Dysfunctional condo boards have an unfortunate habit of making up rules up as they go along. This tends to lead to self-serving boards, or individual board members, working more for their own personal interests than that of those they are elected to serve.
One tactic used by dysfunctional board members is to control votes rather than seek consensus on a desirable approach. One way to do so is to force a revote on matters that do not go their way.
Consider a situation where a condo board decides it is a useful measure to control trash and recycling by establishing restrictions on where receptacles are placed. The measure passes but is opposed by a minority of the board.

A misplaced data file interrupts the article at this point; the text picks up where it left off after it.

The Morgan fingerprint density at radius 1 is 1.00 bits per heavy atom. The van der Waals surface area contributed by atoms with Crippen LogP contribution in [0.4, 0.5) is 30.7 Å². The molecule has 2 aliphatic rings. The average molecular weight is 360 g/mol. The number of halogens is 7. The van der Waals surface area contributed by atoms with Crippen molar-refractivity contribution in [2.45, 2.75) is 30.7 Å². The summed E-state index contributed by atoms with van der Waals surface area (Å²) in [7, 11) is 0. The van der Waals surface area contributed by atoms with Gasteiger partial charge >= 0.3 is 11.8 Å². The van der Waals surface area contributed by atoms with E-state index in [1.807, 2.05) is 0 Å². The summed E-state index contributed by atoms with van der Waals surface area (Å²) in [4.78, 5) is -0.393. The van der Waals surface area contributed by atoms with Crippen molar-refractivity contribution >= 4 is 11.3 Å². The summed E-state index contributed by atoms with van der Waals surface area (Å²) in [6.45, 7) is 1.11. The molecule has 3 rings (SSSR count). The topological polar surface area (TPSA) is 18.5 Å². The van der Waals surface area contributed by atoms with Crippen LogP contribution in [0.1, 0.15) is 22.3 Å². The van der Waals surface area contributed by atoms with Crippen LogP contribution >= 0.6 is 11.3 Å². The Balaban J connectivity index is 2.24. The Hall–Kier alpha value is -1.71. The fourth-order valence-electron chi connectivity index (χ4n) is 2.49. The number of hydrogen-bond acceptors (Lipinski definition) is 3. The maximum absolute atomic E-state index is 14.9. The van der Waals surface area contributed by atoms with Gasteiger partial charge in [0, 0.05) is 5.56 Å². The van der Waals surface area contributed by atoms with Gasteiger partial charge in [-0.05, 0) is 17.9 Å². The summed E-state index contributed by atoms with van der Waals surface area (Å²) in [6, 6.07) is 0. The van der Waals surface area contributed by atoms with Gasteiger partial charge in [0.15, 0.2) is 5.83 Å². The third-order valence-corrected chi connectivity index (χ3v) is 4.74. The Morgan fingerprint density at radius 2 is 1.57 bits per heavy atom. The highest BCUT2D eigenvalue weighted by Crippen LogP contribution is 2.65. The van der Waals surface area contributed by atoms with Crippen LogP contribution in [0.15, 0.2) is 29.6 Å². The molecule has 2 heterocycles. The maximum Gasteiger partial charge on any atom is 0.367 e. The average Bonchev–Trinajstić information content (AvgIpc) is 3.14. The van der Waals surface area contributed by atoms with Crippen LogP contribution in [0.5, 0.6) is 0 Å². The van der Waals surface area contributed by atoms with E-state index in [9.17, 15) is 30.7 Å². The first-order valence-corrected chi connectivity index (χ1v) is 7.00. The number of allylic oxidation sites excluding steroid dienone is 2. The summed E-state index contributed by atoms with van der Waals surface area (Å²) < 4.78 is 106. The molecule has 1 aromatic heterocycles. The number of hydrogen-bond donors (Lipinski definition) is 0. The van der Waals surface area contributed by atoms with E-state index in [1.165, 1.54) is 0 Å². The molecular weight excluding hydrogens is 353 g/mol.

Once a condo board has voted on a matter, it would be inappropriate to bring the matter to a second vote unless someone from the winning side chooses to do so. This is according to Robert’s Rules of Order, the standard for conducting board meetings relied on by most condo corporations.
Condo boards that do not follow accepted conduct as outlined in Robert’s Rules of Order or a similarly reputable guide tend not to act in the best interests of their condo corporation.